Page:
If you travel west on the road from Dartsedo toward Lhasa, it quickly becomes apparent that the Chinese government is sparing no expense to “develop” the towns and villages of Kham into cookie-cutter copies of their eastern relatives. Multi-story buildings are springing up with the requisite stalls underneath selling the same varieties of hardware, auto parts, foodstuff, clothing, and pharmaceuticals. Workers are brought in for the construction. Merchants follow to set up their shops and restaurants.
What is missing in all of this activity is any kind of participation by the local Tibetan population. As one heads further and further west, there is a distinct split between the Tibetan farmers and nomads who populate the region and the mostly Chinese businessmen and women who own the stores, restaurants, and hotels that garner the majority of the cash flowing through the area. Tibetans are once again being left behind, and will soon be completely excluded from the development picture.
While we on the outside spend a considerable amount of time and energy discussing the finer points of participatory, sustainable development, the harsh reality is that inside Tibet, the Tibetans are about to lose their last chance to be participants in an economy, rather than victims of it. Is this Chinese-style development desirable? Absolutely not. Should the Tibetans have the right to decide how their land and their resources are developed? Absolutely so. What is more important now, however, is that the Tibetans actually survive. And now, their very survival is imminently endangered in the eastern regions of Tibet, where the Chinese government’s “development” machine is steamrolling right over them.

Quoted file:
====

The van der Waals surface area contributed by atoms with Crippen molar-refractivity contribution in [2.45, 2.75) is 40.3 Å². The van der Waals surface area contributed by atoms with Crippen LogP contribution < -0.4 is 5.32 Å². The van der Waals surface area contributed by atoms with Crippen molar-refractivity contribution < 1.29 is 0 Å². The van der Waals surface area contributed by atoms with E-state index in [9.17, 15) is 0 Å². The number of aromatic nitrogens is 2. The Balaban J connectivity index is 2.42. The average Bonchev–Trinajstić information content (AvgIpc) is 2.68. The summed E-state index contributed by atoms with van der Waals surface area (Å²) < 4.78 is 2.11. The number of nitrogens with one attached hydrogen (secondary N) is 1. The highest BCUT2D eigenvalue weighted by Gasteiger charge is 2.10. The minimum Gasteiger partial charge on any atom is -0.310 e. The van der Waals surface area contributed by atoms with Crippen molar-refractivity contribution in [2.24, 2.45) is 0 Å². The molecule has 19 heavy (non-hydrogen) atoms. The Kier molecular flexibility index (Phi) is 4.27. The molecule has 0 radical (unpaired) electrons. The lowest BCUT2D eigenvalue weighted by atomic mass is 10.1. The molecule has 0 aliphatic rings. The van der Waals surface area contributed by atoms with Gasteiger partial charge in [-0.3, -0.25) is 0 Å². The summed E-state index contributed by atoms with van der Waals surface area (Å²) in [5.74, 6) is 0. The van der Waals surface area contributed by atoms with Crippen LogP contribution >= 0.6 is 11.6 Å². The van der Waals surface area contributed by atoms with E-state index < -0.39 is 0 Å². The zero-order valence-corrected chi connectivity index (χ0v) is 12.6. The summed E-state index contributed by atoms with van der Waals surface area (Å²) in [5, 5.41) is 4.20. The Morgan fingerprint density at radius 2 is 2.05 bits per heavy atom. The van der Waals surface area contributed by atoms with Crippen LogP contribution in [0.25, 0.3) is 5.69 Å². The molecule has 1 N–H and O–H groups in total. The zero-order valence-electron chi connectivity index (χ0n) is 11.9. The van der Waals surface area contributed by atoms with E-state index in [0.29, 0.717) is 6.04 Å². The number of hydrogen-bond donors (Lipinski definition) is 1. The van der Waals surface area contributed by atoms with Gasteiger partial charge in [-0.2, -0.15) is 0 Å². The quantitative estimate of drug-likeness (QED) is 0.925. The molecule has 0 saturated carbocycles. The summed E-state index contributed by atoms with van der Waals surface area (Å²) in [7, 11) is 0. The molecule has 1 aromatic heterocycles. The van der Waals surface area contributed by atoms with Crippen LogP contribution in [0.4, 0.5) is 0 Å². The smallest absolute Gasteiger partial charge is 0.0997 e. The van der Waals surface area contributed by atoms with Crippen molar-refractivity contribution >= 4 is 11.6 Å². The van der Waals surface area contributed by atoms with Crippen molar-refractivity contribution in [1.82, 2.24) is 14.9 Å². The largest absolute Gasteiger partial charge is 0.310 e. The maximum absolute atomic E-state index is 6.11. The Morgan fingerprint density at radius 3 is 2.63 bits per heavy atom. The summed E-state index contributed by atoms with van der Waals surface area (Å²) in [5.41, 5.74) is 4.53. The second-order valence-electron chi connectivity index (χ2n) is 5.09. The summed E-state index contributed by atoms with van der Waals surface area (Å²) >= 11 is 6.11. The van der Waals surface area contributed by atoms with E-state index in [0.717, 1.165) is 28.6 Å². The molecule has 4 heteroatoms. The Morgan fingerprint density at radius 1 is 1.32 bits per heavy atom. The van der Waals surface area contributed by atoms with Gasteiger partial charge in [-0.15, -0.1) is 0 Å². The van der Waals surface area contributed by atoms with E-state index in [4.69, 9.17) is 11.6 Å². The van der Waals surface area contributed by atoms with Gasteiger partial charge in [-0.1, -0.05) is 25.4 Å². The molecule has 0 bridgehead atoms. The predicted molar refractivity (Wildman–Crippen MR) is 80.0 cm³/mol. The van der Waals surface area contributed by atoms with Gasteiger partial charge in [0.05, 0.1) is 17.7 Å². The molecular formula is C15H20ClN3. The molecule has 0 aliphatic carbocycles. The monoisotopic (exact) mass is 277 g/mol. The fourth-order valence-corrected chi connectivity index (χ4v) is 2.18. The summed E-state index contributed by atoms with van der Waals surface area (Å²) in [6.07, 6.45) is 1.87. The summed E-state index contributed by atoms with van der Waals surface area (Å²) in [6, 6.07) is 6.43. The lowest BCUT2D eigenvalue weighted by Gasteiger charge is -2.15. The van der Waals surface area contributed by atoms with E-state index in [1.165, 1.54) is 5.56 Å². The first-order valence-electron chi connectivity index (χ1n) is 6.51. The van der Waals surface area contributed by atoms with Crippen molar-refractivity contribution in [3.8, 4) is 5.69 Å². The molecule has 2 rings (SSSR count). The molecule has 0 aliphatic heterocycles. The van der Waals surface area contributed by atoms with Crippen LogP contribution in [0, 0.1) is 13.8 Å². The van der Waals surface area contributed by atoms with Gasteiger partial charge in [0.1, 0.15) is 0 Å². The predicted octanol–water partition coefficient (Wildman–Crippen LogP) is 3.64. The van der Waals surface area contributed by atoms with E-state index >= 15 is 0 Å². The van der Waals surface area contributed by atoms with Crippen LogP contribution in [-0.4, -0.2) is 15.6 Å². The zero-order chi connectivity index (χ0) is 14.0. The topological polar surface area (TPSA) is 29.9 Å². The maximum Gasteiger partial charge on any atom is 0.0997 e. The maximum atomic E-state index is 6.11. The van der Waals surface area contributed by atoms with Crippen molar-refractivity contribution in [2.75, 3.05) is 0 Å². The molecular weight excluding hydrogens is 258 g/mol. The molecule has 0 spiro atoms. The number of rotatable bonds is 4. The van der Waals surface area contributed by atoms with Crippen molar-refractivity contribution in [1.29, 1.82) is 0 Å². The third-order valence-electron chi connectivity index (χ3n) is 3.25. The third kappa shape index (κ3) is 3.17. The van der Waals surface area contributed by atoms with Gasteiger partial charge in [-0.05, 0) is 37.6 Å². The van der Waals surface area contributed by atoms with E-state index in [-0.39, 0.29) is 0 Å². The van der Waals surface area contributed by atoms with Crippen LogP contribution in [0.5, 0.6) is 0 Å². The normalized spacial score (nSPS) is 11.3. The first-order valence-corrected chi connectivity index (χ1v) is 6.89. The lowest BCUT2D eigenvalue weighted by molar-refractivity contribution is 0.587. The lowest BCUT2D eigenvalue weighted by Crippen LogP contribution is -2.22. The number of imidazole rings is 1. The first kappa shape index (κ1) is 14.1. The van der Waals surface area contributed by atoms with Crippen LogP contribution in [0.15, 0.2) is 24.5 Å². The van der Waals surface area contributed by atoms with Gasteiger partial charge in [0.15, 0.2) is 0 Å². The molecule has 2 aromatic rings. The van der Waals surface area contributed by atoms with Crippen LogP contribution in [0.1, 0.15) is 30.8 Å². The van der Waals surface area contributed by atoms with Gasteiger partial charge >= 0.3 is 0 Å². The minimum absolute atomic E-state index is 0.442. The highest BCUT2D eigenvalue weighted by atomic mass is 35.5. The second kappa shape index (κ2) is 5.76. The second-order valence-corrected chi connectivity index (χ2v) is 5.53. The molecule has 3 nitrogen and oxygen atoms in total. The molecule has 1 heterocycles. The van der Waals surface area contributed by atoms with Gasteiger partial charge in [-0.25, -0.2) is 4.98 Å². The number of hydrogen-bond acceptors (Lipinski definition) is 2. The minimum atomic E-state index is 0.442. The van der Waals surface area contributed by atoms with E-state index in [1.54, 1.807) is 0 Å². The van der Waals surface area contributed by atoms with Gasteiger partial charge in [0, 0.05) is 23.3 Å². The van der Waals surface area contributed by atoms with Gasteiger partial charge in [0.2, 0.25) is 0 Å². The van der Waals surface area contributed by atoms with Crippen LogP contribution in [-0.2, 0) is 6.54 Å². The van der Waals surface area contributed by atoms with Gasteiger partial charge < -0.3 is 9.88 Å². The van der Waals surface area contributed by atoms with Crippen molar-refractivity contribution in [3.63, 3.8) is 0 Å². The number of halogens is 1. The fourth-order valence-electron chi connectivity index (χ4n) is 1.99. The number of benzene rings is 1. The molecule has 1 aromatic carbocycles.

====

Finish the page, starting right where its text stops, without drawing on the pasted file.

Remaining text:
The only thing that will prevent the extinction of Tibetans as a distinct people is a massive effort to educate them. Without adequate education, Tibetans are doomed to subsistence living in one of the most unforgiving environments on the planet. Much as we glorify the traditional lifestyle of Tibet’s nomads, there is nothing romantic about living in a smoke-filled yak-hair tent for months at a time at 35 degrees below zero. Neither is their traditional lifestyle sustainable under current Chinese rule, unless you count merely getting by as an acceptable state of affairs. A good number of the children in Kham are malnourished. They suffer and die from illnesses that are easily preventable with basic hygiene and vaccinations. The young men spend considerable time drinking, gambling, or playing street-side pool. The young women resort to sex work to make a living. Their lives are neither happy nor comfortable, and there is no sign that the “development” going on in Kham and in other regions is going to change this.
If the Tibet support community wants to help Tibetans participate in development in a meaningful way, the single most important thing to do is to support efforts to educate Tibetans inside Tibet, so they have a fighting chance against the far more powerful and plentiful Chinese population. All of this must be done in subtle ways, by supporting the people and organizations already working there, so that the Chinese government isn’t tempted to curtail these efforts. If we fail to help the Tibetans inside improve their lives in ways that support their participation in economic development, gaining Tibet’s freedom will be nothing more than a Pyrrhic victory.